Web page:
In a statement on Tuesday, M23 spokesperson Lawrence Kanyuka said the rebels were "ready to start disengagement and withdraw" from occupied territory, even though they were not part of a summit during which this recommendation was made.
The group requested a meeting with the regional force to discuss modalities and renewed its request for a meeting with the mediator and facilitator, Kenya's ex-president Uhuru Kenyatta, who facilitated talks with other armed group and civil society leaders in Nairobi this week.
It also confirmed its commitment to a previously agreed ceasefire.
"The M23 reiterates its readiness to the direct dialogue with the DRC Government in order to find a lasting solution to the root causes of the conflict," Kanyuka said.
DRC authorities did not immediately respond to requests for comment.
The Tutsi-led militia has staged several offenses in east DRC this year, gaining ground in the vast mineral-rich country despite push back from government forces.
The fighting has uprooted thousands of civilians and sparked diplomatic tensions with neighbouring Rwanda, which Congo and United Nations experts accuse of backing the M23. Rwanda denies this.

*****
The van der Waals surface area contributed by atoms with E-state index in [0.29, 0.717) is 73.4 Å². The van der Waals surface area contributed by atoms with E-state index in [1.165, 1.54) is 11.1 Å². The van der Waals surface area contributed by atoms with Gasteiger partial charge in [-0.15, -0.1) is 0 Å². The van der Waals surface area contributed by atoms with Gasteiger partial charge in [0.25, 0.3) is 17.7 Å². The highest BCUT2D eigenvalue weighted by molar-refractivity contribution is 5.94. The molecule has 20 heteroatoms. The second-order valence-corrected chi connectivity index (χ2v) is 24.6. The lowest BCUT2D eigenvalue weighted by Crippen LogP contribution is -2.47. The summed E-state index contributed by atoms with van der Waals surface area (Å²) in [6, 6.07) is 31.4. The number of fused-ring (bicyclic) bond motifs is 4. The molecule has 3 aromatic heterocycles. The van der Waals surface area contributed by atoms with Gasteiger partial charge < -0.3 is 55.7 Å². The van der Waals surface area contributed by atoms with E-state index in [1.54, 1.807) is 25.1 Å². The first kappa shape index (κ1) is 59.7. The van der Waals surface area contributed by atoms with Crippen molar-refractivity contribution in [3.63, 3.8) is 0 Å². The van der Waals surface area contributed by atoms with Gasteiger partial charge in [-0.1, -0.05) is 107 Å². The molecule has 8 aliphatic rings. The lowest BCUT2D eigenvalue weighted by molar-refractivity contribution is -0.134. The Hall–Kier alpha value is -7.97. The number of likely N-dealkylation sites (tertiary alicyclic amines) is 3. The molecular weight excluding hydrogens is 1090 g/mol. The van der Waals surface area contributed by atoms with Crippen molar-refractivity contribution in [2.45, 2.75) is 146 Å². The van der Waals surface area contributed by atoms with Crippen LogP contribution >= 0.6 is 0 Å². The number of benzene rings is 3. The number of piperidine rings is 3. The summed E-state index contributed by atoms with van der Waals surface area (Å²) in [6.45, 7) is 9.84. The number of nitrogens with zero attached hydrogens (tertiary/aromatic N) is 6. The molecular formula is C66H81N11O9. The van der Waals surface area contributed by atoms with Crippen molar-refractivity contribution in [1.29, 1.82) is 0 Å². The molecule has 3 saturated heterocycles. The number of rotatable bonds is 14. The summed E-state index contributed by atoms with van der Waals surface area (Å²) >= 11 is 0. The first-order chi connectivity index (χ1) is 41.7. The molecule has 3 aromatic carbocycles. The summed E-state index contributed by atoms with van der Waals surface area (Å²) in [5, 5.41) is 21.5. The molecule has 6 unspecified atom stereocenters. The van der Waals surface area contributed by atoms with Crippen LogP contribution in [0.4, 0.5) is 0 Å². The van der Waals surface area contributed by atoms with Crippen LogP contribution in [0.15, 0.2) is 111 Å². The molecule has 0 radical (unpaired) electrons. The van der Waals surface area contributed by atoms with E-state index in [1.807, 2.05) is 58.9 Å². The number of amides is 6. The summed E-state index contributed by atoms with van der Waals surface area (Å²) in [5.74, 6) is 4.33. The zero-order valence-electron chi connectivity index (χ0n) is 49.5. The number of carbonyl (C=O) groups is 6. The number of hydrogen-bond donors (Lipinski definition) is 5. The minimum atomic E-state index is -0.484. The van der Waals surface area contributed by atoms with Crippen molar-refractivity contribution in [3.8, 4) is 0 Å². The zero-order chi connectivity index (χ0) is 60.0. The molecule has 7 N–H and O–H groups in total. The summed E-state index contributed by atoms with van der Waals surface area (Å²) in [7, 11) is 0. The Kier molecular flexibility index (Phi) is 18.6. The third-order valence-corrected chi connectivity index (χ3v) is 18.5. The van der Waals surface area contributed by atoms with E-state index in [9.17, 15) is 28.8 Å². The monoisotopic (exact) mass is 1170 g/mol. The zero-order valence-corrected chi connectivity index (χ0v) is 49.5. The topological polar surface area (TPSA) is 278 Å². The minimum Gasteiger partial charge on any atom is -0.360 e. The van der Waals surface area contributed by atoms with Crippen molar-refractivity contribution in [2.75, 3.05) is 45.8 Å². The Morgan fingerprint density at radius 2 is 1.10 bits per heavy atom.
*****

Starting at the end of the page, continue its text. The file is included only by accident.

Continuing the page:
The M23 insurgency stems from the long fallout from the 1994 genocide in Rwanda. The group was formed in 2012 claiming to defend the interests of Congolese Tutsis, the ethnic group that was targeted in the genocide and to which Rwanda's President Paul Kagame belongs, against Hutu militias.
The rebels made their first major comeback in March this year since they were pushed back in 2013.
Congo and Rwanda have both taken part in talks mediated by other African leaders to try to resolve the resurgent conflict. Ceasefires have been agreed and a regional force was announced in April to fight militia groups, but the conflict has continued.
The M23 had previously said it could not cooperate with measures agreed at talks from which it was excluded.